Promising Medication Tested Successfully on Adults with ADHD
The nonstimulant medication mazindol CR, previously approved in Europe for sleep disorders and obesity, has undergone a preliminary U.S. trial wherein the majority of subjects experienced improved symptoms of ADHD.
June 9, 2017
The Switzerland-based company NLS Pharma has announced positive results for its Phase II trial of mazindol CR, a nonstimulant medication in development now for treating children and adults with ADHD. If Phase III trials follow suit, it will face FDA approve in the next few years.
Mazindol CR, also known as NLS-1, was tested on 85 adult patients with ADHD. The double-blind, placebo-controlled trial lasted six weeks, and found that 55 percent of patients taking mazindol CR said their ADHD symptoms decreased by at least 50 percent. Seventy percent noticed a 30 percent decline in symptoms. And only 21 percent of the patients taking a placebo reported symptom improvements of 30 percent or greater, making mazindol CR’s results statistically significant, the researchers said.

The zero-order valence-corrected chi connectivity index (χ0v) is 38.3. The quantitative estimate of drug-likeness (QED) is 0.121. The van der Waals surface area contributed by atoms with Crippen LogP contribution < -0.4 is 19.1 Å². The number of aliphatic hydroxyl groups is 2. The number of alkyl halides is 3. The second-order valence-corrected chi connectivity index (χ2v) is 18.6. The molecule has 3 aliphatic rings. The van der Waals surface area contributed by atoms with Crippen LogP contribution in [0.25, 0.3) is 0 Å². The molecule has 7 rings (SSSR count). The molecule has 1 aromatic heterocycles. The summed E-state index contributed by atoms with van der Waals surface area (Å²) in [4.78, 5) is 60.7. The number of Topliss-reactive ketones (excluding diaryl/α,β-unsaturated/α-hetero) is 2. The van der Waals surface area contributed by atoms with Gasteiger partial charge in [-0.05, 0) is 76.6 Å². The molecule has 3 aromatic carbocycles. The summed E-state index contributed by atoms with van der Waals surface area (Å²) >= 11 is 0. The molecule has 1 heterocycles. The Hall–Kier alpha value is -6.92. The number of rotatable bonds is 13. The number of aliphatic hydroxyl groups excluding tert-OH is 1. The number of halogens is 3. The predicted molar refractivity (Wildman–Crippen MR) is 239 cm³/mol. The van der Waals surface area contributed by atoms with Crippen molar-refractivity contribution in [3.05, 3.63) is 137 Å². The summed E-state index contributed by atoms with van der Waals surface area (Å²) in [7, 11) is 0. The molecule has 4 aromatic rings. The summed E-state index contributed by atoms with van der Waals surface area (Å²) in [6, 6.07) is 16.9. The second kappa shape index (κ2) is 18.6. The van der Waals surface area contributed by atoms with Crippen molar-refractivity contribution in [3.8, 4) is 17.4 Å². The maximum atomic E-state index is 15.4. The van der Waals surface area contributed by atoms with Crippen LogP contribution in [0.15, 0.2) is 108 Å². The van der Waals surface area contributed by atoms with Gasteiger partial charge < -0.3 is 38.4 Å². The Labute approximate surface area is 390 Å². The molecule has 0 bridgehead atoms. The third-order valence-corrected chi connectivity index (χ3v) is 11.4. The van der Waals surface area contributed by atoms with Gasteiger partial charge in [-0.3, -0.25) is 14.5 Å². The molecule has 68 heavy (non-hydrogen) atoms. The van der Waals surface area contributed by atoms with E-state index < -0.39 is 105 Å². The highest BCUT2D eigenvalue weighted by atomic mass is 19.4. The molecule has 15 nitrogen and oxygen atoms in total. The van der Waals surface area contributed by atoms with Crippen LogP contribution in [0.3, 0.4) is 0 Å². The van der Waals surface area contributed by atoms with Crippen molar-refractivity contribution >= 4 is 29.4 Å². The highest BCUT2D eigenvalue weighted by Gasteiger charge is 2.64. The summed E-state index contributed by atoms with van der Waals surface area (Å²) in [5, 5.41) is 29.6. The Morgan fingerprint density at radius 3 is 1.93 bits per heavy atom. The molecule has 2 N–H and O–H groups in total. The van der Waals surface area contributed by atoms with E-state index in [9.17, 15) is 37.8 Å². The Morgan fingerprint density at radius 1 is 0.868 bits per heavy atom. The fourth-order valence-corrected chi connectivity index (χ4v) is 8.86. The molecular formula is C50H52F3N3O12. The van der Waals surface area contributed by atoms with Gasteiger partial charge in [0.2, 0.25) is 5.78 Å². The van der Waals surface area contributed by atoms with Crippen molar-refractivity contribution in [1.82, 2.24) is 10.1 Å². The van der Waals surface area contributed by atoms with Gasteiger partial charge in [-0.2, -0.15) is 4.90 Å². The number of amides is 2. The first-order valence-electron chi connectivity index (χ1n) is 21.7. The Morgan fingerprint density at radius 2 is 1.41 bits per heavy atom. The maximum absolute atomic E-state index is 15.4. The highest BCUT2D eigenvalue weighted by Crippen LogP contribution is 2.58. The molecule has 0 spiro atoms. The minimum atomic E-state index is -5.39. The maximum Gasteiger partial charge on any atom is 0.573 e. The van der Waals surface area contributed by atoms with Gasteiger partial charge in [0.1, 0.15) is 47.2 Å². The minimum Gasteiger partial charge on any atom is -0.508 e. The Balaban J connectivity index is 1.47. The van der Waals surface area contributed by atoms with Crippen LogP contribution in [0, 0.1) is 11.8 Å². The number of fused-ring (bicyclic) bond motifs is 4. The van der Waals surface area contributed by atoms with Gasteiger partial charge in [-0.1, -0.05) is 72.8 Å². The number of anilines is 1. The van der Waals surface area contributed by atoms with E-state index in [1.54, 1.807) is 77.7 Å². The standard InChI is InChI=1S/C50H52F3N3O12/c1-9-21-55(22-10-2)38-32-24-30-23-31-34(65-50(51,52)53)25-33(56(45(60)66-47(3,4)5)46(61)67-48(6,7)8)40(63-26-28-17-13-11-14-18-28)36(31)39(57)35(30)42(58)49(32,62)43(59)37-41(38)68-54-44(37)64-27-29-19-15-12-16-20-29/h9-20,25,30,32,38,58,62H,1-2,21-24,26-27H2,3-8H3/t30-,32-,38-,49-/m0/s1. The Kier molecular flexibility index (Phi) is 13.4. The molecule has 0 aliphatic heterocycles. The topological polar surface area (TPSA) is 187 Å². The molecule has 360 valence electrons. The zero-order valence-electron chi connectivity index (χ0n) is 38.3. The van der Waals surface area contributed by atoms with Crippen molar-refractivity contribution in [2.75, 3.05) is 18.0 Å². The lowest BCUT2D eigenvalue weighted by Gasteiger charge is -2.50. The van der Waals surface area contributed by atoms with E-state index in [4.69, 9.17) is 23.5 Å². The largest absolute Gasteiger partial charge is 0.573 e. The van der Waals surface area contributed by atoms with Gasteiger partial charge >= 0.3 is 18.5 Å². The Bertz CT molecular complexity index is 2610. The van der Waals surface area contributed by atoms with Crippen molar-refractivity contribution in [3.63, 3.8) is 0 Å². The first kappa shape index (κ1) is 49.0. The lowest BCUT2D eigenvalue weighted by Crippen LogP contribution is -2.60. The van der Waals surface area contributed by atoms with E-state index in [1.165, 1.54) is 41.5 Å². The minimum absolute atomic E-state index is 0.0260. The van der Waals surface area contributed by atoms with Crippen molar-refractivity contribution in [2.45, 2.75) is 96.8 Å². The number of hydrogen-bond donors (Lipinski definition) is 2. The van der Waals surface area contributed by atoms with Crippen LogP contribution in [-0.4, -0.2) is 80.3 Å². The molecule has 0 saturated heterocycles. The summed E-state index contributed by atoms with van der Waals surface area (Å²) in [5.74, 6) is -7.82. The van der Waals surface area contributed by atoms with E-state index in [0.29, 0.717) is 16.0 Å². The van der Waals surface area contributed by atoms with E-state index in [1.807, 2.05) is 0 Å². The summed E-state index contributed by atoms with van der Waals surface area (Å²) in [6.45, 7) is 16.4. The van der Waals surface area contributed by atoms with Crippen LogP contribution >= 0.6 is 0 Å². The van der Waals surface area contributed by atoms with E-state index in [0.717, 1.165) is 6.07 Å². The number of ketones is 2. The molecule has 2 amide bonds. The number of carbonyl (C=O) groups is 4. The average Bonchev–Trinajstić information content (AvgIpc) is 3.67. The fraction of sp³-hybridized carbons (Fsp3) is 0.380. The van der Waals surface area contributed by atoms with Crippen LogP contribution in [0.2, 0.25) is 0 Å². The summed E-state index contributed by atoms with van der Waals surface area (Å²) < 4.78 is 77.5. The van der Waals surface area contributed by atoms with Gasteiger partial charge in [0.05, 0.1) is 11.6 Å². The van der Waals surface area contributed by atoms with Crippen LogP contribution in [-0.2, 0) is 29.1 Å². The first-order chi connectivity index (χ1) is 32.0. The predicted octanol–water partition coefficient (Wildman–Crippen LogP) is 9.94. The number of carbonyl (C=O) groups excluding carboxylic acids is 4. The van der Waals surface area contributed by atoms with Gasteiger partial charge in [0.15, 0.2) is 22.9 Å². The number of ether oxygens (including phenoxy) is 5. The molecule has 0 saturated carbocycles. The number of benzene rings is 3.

Side effects were “very well-tolerated,” said Gregory Mattingly, M.D., an investigator on the study. However, the company’s press release did not elaborate on the exact type and number of side effects. The medication demonstrated positive effects within one week, researchers said; other nonstimulants can take up to six weeks to impact ADHD symptoms.
Today, most patients with ADHD take methylphenidate or amphetamine, stimulants that are not well tolerated by everyone with the condition. Mazindol CR’s positive results may open up a new nonstimulant treatment option for these patients, the researchers said.
“Should a pivotal trial deliver replication of these results, NLS-1 (mazindol CR), if approved, may be a significant advance in ADHD treatment,” said Tim Wigal, Ph.D., coordinating investigator for the trial.
Mazindol CR was previously approved in Europe as a treatment for sleep disorders or obesity, however it proved unpopular because its anti-obesity effects slowed down after a few weeks. Mattingly insists this is a benefit for its use as an ADHD medication.
“For an ADHD medication, that’s exactly what you want,” he said. “You don’t want one that keeps causing weight loss and people keep trying to use it for issues other than what they should be using it for, which is cognition.”
The medication will enter Phase III trials next. If results are positive, it will be up for approval by the FDA.